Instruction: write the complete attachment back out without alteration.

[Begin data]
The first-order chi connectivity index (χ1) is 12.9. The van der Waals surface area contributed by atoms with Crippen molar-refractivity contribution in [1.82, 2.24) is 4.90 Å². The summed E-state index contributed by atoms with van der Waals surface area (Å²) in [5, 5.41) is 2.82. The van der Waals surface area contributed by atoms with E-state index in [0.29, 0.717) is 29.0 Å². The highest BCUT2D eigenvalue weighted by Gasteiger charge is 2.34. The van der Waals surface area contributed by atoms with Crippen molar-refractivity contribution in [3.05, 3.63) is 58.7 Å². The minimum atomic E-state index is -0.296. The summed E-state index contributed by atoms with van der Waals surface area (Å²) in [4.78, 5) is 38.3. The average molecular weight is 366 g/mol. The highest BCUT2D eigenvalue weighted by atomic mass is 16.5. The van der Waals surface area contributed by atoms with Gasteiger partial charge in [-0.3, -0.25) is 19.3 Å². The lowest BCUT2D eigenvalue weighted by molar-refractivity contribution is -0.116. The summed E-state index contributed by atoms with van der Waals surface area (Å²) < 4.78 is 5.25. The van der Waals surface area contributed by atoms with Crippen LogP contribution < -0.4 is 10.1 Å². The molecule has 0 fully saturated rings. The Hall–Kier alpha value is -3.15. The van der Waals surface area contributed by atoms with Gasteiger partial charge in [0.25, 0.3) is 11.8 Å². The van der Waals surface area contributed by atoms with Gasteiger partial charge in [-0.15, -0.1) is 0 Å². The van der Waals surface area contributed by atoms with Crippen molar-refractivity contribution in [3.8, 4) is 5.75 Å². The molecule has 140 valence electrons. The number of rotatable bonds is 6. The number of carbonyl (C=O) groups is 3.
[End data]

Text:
The first-order chi connectivity index (χ1) is 12.9. The van der Waals surface area contributed by atoms with Crippen molar-refractivity contribution in [1.82, 2.24) is 4.90 Å². The summed E-state index contributed by atoms with van der Waals surface area (Å²) in [5, 5.41) is 2.82. The van der Waals surface area contributed by atoms with E-state index in [0.29, 0.717) is 29.0 Å². The highest BCUT2D eigenvalue weighted by Gasteiger charge is 2.34. The van der Waals surface area contributed by atoms with Crippen molar-refractivity contribution in [3.05, 3.63) is 58.7 Å². The minimum atomic E-state index is -0.296. The summed E-state index contributed by atoms with van der Waals surface area (Å²) in [4.78, 5) is 38.3. The average molecular weight is 366 g/mol. The highest BCUT2D eigenvalue weighted by atomic mass is 16.5. The van der Waals surface area contributed by atoms with Gasteiger partial charge in [-0.3, -0.25) is 19.3 Å². The lowest BCUT2D eigenvalue weighted by molar-refractivity contribution is -0.116. The summed E-state index contributed by atoms with van der Waals surface area (Å²) < 4.78 is 5.25. The van der Waals surface area contributed by atoms with Crippen LogP contribution < -0.4 is 10.1 Å². The molecule has 0 fully saturated rings. The Hall–Kier alpha value is -3.15. The van der Waals surface area contributed by atoms with Gasteiger partial charge in [0.25, 0.3) is 11.8 Å². The van der Waals surface area contributed by atoms with Gasteiger partial charge in [-0.15, -0.1) is 0 Å². The van der Waals surface area contributed by atoms with Crippen molar-refractivity contribution in [3.8, 4) is 5.75 Å². The molecule has 140 valence electrons. The number of rotatable bonds is 6. The number of carbonyl (C=O) groups is 3.